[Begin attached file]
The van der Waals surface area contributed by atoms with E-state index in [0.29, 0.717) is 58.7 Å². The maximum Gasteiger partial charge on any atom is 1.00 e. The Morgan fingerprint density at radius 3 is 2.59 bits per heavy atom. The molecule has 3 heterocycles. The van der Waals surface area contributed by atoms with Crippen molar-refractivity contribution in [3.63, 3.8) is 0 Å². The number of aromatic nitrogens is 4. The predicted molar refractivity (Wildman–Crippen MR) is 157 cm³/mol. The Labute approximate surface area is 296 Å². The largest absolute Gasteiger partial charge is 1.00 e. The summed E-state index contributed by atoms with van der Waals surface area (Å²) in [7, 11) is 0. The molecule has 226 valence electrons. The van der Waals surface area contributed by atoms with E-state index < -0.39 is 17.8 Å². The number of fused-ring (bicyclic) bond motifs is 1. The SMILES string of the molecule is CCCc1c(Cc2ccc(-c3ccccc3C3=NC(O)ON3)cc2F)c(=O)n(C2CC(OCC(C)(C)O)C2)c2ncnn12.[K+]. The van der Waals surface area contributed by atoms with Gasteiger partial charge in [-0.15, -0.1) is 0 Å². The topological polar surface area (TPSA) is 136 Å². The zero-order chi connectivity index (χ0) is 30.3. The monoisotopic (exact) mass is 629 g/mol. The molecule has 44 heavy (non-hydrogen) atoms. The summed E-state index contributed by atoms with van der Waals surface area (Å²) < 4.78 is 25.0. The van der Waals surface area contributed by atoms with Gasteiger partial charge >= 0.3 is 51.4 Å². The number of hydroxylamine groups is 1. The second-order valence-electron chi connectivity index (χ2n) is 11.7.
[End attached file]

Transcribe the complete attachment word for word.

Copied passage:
The van der Waals surface area contributed by atoms with E-state index in [0.29, 0.717) is 58.7 Å². The maximum Gasteiger partial charge on any atom is 1.00 e. The Morgan fingerprint density at radius 3 is 2.59 bits per heavy atom. The molecule has 3 heterocycles. The van der Waals surface area contributed by atoms with Crippen molar-refractivity contribution in [3.63, 3.8) is 0 Å². The number of aromatic nitrogens is 4. The predicted molar refractivity (Wildman–Crippen MR) is 157 cm³/mol. The Labute approximate surface area is 296 Å². The largest absolute Gasteiger partial charge is 1.00 e. The summed E-state index contributed by atoms with van der Waals surface area (Å²) in [7, 11) is 0. The molecule has 226 valence electrons. The van der Waals surface area contributed by atoms with E-state index < -0.39 is 17.8 Å². The number of fused-ring (bicyclic) bond motifs is 1. The SMILES string of the molecule is CCCc1c(Cc2ccc(-c3ccccc3C3=NC(O)ON3)cc2F)c(=O)n(C2CC(OCC(C)(C)O)C2)c2ncnn12.[K+]. The van der Waals surface area contributed by atoms with Gasteiger partial charge in [-0.15, -0.1) is 0 Å². The topological polar surface area (TPSA) is 136 Å². The zero-order chi connectivity index (χ0) is 30.3. The monoisotopic (exact) mass is 629 g/mol. The molecule has 44 heavy (non-hydrogen) atoms. The summed E-state index contributed by atoms with van der Waals surface area (Å²) < 4.78 is 25.0. The van der Waals surface area contributed by atoms with Gasteiger partial charge >= 0.3 is 51.4 Å². The number of hydroxylamine groups is 1. The second-order valence-electron chi connectivity index (χ2n) is 11.7.